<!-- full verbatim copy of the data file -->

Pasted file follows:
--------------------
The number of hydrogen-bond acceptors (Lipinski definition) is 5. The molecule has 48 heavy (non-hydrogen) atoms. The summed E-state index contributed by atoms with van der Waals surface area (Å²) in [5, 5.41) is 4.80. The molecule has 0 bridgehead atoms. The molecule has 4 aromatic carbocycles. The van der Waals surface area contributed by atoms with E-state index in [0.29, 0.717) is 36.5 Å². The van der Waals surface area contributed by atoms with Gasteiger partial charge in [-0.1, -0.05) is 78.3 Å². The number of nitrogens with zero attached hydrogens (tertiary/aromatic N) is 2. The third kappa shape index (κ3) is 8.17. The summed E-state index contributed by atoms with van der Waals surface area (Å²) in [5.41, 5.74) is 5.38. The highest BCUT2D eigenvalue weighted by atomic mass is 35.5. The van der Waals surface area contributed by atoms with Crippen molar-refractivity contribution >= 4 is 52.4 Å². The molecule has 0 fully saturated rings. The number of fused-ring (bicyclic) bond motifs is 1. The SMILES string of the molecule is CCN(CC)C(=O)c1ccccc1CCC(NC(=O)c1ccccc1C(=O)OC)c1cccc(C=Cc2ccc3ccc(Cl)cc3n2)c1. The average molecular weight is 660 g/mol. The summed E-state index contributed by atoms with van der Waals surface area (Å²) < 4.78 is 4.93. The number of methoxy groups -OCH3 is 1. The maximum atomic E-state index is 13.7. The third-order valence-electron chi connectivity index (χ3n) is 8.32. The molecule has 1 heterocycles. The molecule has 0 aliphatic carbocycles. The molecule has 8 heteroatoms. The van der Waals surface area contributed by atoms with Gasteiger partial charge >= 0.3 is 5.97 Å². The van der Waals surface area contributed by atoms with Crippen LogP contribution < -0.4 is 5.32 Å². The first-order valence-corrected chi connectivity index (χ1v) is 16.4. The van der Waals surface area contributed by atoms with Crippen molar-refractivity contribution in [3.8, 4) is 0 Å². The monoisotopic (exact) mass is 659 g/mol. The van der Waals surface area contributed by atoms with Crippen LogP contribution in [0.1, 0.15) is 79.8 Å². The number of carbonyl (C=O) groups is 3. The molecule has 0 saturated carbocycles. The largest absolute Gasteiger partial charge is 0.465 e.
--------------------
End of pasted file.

The number of hydrogen-bond acceptors (Lipinski definition) is 5. The molecule has 48 heavy (non-hydrogen) atoms. The summed E-state index contributed by atoms with van der Waals surface area (Å²) in [5, 5.41) is 4.80. The molecule has 0 bridgehead atoms. The molecule has 4 aromatic carbocycles. The van der Waals surface area contributed by atoms with E-state index in [0.29, 0.717) is 36.5 Å². The van der Waals surface area contributed by atoms with Gasteiger partial charge in [-0.1, -0.05) is 78.3 Å². The number of nitrogens with zero attached hydrogens (tertiary/aromatic N) is 2. The third kappa shape index (κ3) is 8.17. The summed E-state index contributed by atoms with van der Waals surface area (Å²) in [5.41, 5.74) is 5.38. The highest BCUT2D eigenvalue weighted by atomic mass is 35.5. The van der Waals surface area contributed by atoms with Crippen molar-refractivity contribution >= 4 is 52.4 Å². The molecule has 0 fully saturated rings. The number of fused-ring (bicyclic) bond motifs is 1. The SMILES string of the molecule is CCN(CC)C(=O)c1ccccc1CCC(NC(=O)c1ccccc1C(=O)OC)c1cccc(C=Cc2ccc3ccc(Cl)cc3n2)c1. The average molecular weight is 660 g/mol. The summed E-state index contributed by atoms with van der Waals surface area (Å²) < 4.78 is 4.93. The number of methoxy groups -OCH3 is 1. The maximum atomic E-state index is 13.7. The third-order valence-electron chi connectivity index (χ3n) is 8.32. The molecule has 1 heterocycles. The molecule has 0 aliphatic carbocycles. The molecule has 8 heteroatoms. The van der Waals surface area contributed by atoms with Gasteiger partial charge >= 0.3 is 5.97 Å². The van der Waals surface area contributed by atoms with Crippen LogP contribution < -0.4 is 5.32 Å². The first-order valence-corrected chi connectivity index (χ1v) is 16.4. The van der Waals surface area contributed by atoms with Crippen molar-refractivity contribution in [3.8, 4) is 0 Å². The monoisotopic (exact) mass is 659 g/mol. The van der Waals surface area contributed by atoms with Crippen LogP contribution in [0.1, 0.15) is 79.8 Å². The number of carbonyl (C=O) groups is 3. The molecule has 0 saturated carbocycles. The largest absolute Gasteiger partial charge is 0.465 e.